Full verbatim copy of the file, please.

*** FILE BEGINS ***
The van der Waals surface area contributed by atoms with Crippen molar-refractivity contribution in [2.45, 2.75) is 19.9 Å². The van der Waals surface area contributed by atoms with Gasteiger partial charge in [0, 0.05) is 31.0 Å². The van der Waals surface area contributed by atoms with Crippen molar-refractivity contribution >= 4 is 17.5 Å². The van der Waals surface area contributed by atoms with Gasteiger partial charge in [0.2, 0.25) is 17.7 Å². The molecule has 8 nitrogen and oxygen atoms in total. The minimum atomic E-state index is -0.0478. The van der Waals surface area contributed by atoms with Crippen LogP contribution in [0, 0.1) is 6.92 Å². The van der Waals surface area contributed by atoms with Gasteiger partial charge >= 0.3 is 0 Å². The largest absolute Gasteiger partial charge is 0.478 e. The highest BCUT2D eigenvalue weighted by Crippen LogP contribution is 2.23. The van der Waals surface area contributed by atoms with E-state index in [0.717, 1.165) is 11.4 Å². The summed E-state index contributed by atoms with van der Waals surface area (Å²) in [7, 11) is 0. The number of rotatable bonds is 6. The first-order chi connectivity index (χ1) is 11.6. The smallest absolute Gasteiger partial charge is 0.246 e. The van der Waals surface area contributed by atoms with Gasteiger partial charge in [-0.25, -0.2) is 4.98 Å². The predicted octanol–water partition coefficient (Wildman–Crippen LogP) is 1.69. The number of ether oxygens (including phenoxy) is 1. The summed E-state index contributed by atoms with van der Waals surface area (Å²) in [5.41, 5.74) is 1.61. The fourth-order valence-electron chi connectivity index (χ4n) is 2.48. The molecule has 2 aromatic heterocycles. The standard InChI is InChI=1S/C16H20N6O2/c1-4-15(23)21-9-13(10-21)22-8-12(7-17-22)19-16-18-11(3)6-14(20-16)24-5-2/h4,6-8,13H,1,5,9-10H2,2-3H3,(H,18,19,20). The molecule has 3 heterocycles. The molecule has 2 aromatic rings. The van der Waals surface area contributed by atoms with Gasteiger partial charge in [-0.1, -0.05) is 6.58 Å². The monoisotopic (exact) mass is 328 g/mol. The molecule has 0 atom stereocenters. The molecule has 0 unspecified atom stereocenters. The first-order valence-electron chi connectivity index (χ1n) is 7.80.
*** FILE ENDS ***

The van der Waals surface area contributed by atoms with Crippen molar-refractivity contribution in [2.45, 2.75) is 19.9 Å². The van der Waals surface area contributed by atoms with Gasteiger partial charge in [0, 0.05) is 31.0 Å². The van der Waals surface area contributed by atoms with Crippen molar-refractivity contribution >= 4 is 17.5 Å². The van der Waals surface area contributed by atoms with Gasteiger partial charge in [0.2, 0.25) is 17.7 Å². The molecule has 8 nitrogen and oxygen atoms in total. The minimum atomic E-state index is -0.0478. The van der Waals surface area contributed by atoms with Crippen LogP contribution in [0, 0.1) is 6.92 Å². The van der Waals surface area contributed by atoms with Gasteiger partial charge >= 0.3 is 0 Å². The largest absolute Gasteiger partial charge is 0.478 e. The highest BCUT2D eigenvalue weighted by Crippen LogP contribution is 2.23. The van der Waals surface area contributed by atoms with E-state index in [0.717, 1.165) is 11.4 Å². The summed E-state index contributed by atoms with van der Waals surface area (Å²) in [7, 11) is 0. The number of rotatable bonds is 6. The first-order chi connectivity index (χ1) is 11.6. The smallest absolute Gasteiger partial charge is 0.246 e. The van der Waals surface area contributed by atoms with Gasteiger partial charge in [-0.25, -0.2) is 4.98 Å². The predicted octanol–water partition coefficient (Wildman–Crippen LogP) is 1.69. The number of ether oxygens (including phenoxy) is 1. The summed E-state index contributed by atoms with van der Waals surface area (Å²) in [5.41, 5.74) is 1.61. The fourth-order valence-electron chi connectivity index (χ4n) is 2.48. The molecule has 2 aromatic heterocycles. The standard InChI is InChI=1S/C16H20N6O2/c1-4-15(23)21-9-13(10-21)22-8-12(7-17-22)19-16-18-11(3)6-14(20-16)24-5-2/h4,6-8,13H,1,5,9-10H2,2-3H3,(H,18,19,20). The molecule has 3 heterocycles. The molecule has 2 aromatic rings. The van der Waals surface area contributed by atoms with Gasteiger partial charge in [-0.1, -0.05) is 6.58 Å². The monoisotopic (exact) mass is 328 g/mol. The molecule has 0 atom stereocenters. The molecule has 0 unspecified atom stereocenters. The first-order valence-electron chi connectivity index (χ1n) is 7.80.